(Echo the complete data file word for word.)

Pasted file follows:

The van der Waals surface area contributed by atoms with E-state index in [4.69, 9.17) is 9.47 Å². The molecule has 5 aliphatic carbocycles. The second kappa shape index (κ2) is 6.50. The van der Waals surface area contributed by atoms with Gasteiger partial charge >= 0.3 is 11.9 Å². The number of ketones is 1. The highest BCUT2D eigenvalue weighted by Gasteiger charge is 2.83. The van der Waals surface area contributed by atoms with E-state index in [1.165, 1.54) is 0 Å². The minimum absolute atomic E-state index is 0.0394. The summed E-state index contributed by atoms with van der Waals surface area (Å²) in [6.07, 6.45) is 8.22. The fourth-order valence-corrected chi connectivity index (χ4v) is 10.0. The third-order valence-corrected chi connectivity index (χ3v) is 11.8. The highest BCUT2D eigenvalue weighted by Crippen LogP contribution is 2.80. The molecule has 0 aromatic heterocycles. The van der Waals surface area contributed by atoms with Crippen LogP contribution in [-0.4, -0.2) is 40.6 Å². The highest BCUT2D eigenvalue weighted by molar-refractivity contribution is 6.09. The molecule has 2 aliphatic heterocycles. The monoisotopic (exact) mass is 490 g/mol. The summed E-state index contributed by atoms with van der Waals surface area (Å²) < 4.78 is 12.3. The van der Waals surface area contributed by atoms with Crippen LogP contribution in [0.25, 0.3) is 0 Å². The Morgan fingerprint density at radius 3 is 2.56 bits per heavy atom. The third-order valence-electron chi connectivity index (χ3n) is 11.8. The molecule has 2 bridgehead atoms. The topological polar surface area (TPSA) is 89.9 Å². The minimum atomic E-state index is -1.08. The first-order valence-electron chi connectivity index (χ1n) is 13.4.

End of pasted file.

The van der Waals surface area contributed by atoms with E-state index in [4.69, 9.17) is 9.47 Å². The molecule has 5 aliphatic carbocycles. The second kappa shape index (κ2) is 6.50. The van der Waals surface area contributed by atoms with Gasteiger partial charge >= 0.3 is 11.9 Å². The number of ketones is 1. The highest BCUT2D eigenvalue weighted by Gasteiger charge is 2.83. The van der Waals surface area contributed by atoms with E-state index in [1.165, 1.54) is 0 Å². The minimum absolute atomic E-state index is 0.0394. The summed E-state index contributed by atoms with van der Waals surface area (Å²) in [6.07, 6.45) is 8.22. The fourth-order valence-corrected chi connectivity index (χ4v) is 10.0. The third-order valence-corrected chi connectivity index (χ3v) is 11.8. The highest BCUT2D eigenvalue weighted by Crippen LogP contribution is 2.80. The molecule has 0 aromatic heterocycles. The van der Waals surface area contributed by atoms with Crippen LogP contribution in [-0.4, -0.2) is 40.6 Å². The highest BCUT2D eigenvalue weighted by molar-refractivity contribution is 6.09. The molecule has 2 aliphatic heterocycles. The monoisotopic (exact) mass is 490 g/mol. The summed E-state index contributed by atoms with van der Waals surface area (Å²) < 4.78 is 12.3. The van der Waals surface area contributed by atoms with Crippen LogP contribution in [0.25, 0.3) is 0 Å². The Morgan fingerprint density at radius 3 is 2.56 bits per heavy atom. The third-order valence-electron chi connectivity index (χ3n) is 11.8. The molecule has 2 bridgehead atoms. The topological polar surface area (TPSA) is 89.9 Å². The minimum atomic E-state index is -1.08. The first-order valence-electron chi connectivity index (χ1n) is 13.4.